Health workers hold Westminster rally against NHS changes
Opponents of the government's plans to overhaul the NHS in England have held a rally in Westminster.
Around 2,000 nurses, midwives, doctors, cleaners, porters and other workers and activists attended the event.
TUC general secretary Brendan Barber warned that the Health and Social Care Bill would amount to "privatisation" of health services.
The Department of Health said the plans would "put patients at the heart of the NHS" and "reduce needless bureaucracy".
The bill aims to give GPs control of much of the NHS budget and would open up the health service to greater competition from the private and voluntary sector.
It has had a difficult passage through Parliament, with some Lib Dems in the House of Lords expressing concerns.
But ministers won a series of votes on Tuesday night, which makes it more likely the legislation will pass into law within weeks.
However, protesters are urging the government to drop the bill.
At the protest, in Central Hall, Mr Barber said: "Together we are speaking up for a publicly accountable health service, for the values that make our NHS special and for the ethos of public service itself.
"With the Health and Social Care Bill now going through the Lords, it's vital that we make our voices heard. I want the message to go out loud and clear that our NHS is not for sale, not today, not tomorrow, and not ever."
Mr Barber argued that the bill "represents the biggest threat our NHS has ever seen" and will mean "£3bn spent on change instead of care".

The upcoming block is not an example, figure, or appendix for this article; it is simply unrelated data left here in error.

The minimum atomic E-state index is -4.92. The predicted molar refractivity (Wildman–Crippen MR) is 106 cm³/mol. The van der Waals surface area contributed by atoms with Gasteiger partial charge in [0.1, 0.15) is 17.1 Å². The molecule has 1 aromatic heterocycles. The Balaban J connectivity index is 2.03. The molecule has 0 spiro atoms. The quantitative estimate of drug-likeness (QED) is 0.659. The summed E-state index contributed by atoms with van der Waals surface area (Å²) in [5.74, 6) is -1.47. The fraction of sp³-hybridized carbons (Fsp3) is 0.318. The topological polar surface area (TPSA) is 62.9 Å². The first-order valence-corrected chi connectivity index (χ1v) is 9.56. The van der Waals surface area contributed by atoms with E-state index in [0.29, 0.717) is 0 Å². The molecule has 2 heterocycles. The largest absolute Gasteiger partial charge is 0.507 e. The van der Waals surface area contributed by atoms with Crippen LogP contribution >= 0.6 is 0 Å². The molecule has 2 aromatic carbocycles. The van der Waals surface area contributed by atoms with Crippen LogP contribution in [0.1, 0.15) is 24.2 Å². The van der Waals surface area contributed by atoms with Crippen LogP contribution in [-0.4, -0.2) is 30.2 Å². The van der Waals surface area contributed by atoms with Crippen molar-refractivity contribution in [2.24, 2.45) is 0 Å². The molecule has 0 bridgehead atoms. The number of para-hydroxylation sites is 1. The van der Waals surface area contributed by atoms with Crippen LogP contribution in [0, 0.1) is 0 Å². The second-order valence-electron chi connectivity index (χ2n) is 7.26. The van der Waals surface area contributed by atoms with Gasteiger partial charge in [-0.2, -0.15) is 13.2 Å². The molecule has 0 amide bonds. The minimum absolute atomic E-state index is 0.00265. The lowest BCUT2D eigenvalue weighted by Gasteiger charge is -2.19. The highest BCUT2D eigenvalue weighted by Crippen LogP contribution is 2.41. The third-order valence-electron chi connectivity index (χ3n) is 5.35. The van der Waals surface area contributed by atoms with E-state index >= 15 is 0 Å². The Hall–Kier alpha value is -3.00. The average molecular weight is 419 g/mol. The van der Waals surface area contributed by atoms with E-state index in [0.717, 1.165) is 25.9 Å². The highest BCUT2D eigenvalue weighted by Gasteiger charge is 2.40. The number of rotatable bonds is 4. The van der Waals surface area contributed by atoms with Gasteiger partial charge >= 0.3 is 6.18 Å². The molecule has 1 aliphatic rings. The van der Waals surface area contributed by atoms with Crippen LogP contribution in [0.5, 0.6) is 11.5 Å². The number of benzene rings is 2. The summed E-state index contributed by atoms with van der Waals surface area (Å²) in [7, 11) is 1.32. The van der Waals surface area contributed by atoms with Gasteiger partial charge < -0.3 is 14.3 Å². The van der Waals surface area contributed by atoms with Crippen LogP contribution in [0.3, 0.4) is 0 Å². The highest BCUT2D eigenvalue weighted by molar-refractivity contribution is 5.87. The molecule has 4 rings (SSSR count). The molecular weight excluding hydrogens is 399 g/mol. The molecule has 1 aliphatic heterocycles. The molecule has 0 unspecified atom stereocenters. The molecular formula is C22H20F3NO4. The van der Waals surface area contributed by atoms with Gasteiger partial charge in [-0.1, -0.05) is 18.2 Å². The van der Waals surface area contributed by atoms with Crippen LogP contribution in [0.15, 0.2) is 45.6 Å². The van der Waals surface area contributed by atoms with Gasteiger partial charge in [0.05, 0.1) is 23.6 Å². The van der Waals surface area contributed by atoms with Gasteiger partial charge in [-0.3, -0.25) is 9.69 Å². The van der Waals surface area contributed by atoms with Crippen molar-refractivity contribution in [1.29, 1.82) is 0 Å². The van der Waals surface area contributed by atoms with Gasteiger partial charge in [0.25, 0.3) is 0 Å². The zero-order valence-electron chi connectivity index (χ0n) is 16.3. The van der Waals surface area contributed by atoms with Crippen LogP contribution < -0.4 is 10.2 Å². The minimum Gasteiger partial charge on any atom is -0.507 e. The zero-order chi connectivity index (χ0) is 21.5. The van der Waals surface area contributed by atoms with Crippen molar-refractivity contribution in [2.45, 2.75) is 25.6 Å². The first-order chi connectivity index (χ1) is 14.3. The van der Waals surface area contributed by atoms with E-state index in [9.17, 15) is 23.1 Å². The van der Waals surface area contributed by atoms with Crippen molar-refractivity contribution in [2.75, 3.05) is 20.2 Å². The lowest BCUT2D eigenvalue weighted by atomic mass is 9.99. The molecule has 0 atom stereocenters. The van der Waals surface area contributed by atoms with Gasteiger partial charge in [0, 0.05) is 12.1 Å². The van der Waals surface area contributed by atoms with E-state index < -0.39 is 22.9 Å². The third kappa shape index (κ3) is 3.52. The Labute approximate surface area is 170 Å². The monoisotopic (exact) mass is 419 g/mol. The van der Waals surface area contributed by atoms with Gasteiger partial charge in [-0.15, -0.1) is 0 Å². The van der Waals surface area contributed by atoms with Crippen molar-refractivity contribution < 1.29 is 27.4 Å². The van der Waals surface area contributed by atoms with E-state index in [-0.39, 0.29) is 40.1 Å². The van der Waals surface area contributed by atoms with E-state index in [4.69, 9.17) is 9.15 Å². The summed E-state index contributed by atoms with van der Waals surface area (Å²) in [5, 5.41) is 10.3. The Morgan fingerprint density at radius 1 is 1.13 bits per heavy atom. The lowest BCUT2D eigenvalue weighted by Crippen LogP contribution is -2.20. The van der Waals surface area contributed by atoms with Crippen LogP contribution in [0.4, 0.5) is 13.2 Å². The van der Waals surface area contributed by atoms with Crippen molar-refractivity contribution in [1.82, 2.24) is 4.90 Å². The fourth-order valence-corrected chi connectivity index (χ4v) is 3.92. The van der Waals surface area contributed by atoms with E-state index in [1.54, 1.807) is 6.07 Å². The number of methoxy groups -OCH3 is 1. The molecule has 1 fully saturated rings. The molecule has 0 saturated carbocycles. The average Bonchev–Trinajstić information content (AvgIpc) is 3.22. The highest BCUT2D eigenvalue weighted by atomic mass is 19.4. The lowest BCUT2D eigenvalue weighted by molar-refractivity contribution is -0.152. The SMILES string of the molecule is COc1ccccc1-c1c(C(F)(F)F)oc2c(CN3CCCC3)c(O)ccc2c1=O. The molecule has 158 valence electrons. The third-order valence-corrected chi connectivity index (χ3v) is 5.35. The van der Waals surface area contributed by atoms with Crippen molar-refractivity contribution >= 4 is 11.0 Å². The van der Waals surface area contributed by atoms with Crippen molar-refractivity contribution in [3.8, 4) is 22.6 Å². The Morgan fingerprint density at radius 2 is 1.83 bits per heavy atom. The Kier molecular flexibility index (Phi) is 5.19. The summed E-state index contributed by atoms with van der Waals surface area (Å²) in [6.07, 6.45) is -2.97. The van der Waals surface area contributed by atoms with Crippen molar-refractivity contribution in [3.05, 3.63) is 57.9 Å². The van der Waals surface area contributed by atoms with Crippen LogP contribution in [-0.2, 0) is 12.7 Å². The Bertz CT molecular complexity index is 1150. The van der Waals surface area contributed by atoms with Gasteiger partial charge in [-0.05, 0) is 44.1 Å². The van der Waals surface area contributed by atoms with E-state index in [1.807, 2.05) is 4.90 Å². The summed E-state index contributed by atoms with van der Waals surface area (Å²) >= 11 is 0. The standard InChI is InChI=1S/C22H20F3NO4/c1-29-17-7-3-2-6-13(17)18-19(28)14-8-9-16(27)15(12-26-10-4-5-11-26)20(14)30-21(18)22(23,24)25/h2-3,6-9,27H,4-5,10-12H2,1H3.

Dave Prentis, general secretary of the public service union Unison, said: "The clock is ticking and we are running out of time to save the NHS. Health workers from across the country will make their opposition to the dangerous Health and Social Care Bill heard loud and clear today in London.
"They know that the bill will mean the end of the NHS as we know it and they want it to be dropped."
Other speakers at the rally include shadow health secretary Andy Burnham and comedian Jo Brand, who once worked as a psychiatric nurse.
A Department of Health spokeswoman said: "The Health and Social Care Bill will hand power to GPs, put patients at the heart of the NHS, and reduce needless bureaucracy.
"The independent NHS Future Forum found broad support for the principles of our plans. And only this week 75 GP leaders, representing thousands of patients, outlined their support for shifting power to the front line.
"Without the bill we couldn't remove two layers of bureaucracy and reinvest £4.5bn in patient care."